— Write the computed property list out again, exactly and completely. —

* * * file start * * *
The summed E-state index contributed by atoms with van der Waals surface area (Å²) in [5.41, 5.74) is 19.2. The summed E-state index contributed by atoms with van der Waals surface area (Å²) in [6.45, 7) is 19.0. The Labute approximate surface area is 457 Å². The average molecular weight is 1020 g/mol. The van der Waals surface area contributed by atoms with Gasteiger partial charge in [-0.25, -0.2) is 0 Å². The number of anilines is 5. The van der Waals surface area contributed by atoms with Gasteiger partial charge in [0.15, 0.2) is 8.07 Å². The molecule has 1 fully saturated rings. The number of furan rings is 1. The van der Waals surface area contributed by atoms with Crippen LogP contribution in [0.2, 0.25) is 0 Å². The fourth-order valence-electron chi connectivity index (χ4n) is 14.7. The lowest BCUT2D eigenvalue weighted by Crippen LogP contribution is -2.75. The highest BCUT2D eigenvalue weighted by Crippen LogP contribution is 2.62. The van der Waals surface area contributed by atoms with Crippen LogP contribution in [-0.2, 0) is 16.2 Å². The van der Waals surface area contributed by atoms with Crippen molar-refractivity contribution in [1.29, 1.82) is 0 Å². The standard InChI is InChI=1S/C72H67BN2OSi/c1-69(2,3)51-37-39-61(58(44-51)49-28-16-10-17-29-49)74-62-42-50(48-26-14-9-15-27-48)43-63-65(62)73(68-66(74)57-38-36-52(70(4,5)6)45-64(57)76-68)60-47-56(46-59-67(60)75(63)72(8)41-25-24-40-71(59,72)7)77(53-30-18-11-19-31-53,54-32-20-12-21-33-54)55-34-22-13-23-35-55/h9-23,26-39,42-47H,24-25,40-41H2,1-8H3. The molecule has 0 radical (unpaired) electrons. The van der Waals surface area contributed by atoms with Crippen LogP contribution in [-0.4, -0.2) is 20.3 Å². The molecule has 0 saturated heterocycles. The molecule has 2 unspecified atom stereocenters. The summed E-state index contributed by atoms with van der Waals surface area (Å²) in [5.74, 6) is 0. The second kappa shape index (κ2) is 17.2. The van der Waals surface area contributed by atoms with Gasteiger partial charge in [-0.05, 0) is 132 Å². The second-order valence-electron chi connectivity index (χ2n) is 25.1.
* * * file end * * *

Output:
The summed E-state index contributed by atoms with van der Waals surface area (Å²) in [5.41, 5.74) is 19.2. The summed E-state index contributed by atoms with van der Waals surface area (Å²) in [6.45, 7) is 19.0. The Labute approximate surface area is 457 Å². The average molecular weight is 1020 g/mol. The van der Waals surface area contributed by atoms with Gasteiger partial charge in [-0.25, -0.2) is 0 Å². The number of anilines is 5. The van der Waals surface area contributed by atoms with Gasteiger partial charge in [0.15, 0.2) is 8.07 Å². The molecule has 1 fully saturated rings. The number of furan rings is 1. The van der Waals surface area contributed by atoms with Crippen LogP contribution in [0.2, 0.25) is 0 Å². The fourth-order valence-electron chi connectivity index (χ4n) is 14.7. The lowest BCUT2D eigenvalue weighted by Crippen LogP contribution is -2.75. The highest BCUT2D eigenvalue weighted by Crippen LogP contribution is 2.62. The van der Waals surface area contributed by atoms with Crippen LogP contribution in [-0.2, 0) is 16.2 Å². The van der Waals surface area contributed by atoms with Crippen molar-refractivity contribution in [1.29, 1.82) is 0 Å². The standard InChI is InChI=1S/C72H67BN2OSi/c1-69(2,3)51-37-39-61(58(44-51)49-28-16-10-17-29-49)74-62-42-50(48-26-14-9-15-27-48)43-63-65(62)73(68-66(74)57-38-36-52(70(4,5)6)45-64(57)76-68)60-47-56(46-59-67(60)75(63)72(8)41-25-24-40-71(59,72)7)77(53-30-18-11-19-31-53,54-32-20-12-21-33-54)55-34-22-13-23-35-55/h9-23,26-39,42-47H,24-25,40-41H2,1-8H3. The molecule has 0 radical (unpaired) electrons. The van der Waals surface area contributed by atoms with Crippen LogP contribution in [-0.4, -0.2) is 20.3 Å². The molecule has 0 saturated heterocycles. The molecule has 2 unspecified atom stereocenters. The summed E-state index contributed by atoms with van der Waals surface area (Å²) in [5.74, 6) is 0. The second kappa shape index (κ2) is 17.2. The van der Waals surface area contributed by atoms with Gasteiger partial charge in [-0.05, 0) is 132 Å². The second-order valence-electron chi connectivity index (χ2n) is 25.1.